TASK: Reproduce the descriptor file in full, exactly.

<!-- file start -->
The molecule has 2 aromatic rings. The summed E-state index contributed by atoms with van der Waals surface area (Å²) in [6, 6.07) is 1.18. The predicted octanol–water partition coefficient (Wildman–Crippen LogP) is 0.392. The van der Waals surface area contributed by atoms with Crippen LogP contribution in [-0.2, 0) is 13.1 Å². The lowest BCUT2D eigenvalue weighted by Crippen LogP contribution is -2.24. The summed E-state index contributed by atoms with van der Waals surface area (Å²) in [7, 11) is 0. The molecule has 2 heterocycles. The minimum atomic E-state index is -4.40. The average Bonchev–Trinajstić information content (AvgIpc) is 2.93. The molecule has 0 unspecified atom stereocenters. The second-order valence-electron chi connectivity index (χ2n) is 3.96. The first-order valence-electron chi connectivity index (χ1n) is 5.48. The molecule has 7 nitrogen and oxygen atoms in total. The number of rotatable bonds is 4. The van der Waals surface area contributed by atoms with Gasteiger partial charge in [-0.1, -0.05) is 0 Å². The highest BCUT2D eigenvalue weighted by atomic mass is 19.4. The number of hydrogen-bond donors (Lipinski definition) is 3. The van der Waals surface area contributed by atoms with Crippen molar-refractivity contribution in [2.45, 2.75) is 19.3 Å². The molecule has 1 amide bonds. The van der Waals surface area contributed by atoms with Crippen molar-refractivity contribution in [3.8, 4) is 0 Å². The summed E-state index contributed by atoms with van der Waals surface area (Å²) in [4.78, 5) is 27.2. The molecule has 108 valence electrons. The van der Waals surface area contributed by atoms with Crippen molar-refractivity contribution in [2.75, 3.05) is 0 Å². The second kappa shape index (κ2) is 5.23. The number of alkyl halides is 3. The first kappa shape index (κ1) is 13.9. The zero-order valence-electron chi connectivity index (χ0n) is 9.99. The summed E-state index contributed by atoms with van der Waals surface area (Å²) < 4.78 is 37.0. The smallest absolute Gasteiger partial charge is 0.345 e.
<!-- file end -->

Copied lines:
The molecule has 2 aromatic rings. The summed E-state index contributed by atoms with van der Waals surface area (Å²) in [6, 6.07) is 1.18. The predicted octanol–water partition coefficient (Wildman–Crippen LogP) is 0.392. The van der Waals surface area contributed by atoms with Crippen LogP contribution in [-0.2, 0) is 13.1 Å². The lowest BCUT2D eigenvalue weighted by Crippen LogP contribution is -2.24. The summed E-state index contributed by atoms with van der Waals surface area (Å²) in [7, 11) is 0. The molecule has 2 heterocycles. The minimum atomic E-state index is -4.40. The average Bonchev–Trinajstić information content (AvgIpc) is 2.93. The molecule has 0 unspecified atom stereocenters. The second-order valence-electron chi connectivity index (χ2n) is 3.96. The first-order valence-electron chi connectivity index (χ1n) is 5.48. The molecule has 7 nitrogen and oxygen atoms in total. The number of rotatable bonds is 4. The van der Waals surface area contributed by atoms with Gasteiger partial charge in [-0.1, -0.05) is 0 Å². The highest BCUT2D eigenvalue weighted by atomic mass is 19.4. The number of hydrogen-bond donors (Lipinski definition) is 3. The van der Waals surface area contributed by atoms with Crippen molar-refractivity contribution in [2.45, 2.75) is 19.3 Å². The molecule has 1 amide bonds. The van der Waals surface area contributed by atoms with Crippen molar-refractivity contribution in [3.8, 4) is 0 Å². The summed E-state index contributed by atoms with van der Waals surface area (Å²) in [4.78, 5) is 27.2. The molecule has 108 valence electrons. The van der Waals surface area contributed by atoms with Crippen molar-refractivity contribution in [2.75, 3.05) is 0 Å². The second kappa shape index (κ2) is 5.23. The number of alkyl halides is 3. The first kappa shape index (κ1) is 13.9. The zero-order valence-electron chi connectivity index (χ0n) is 9.99. The summed E-state index contributed by atoms with van der Waals surface area (Å²) < 4.78 is 37.0. The smallest absolute Gasteiger partial charge is 0.345 e.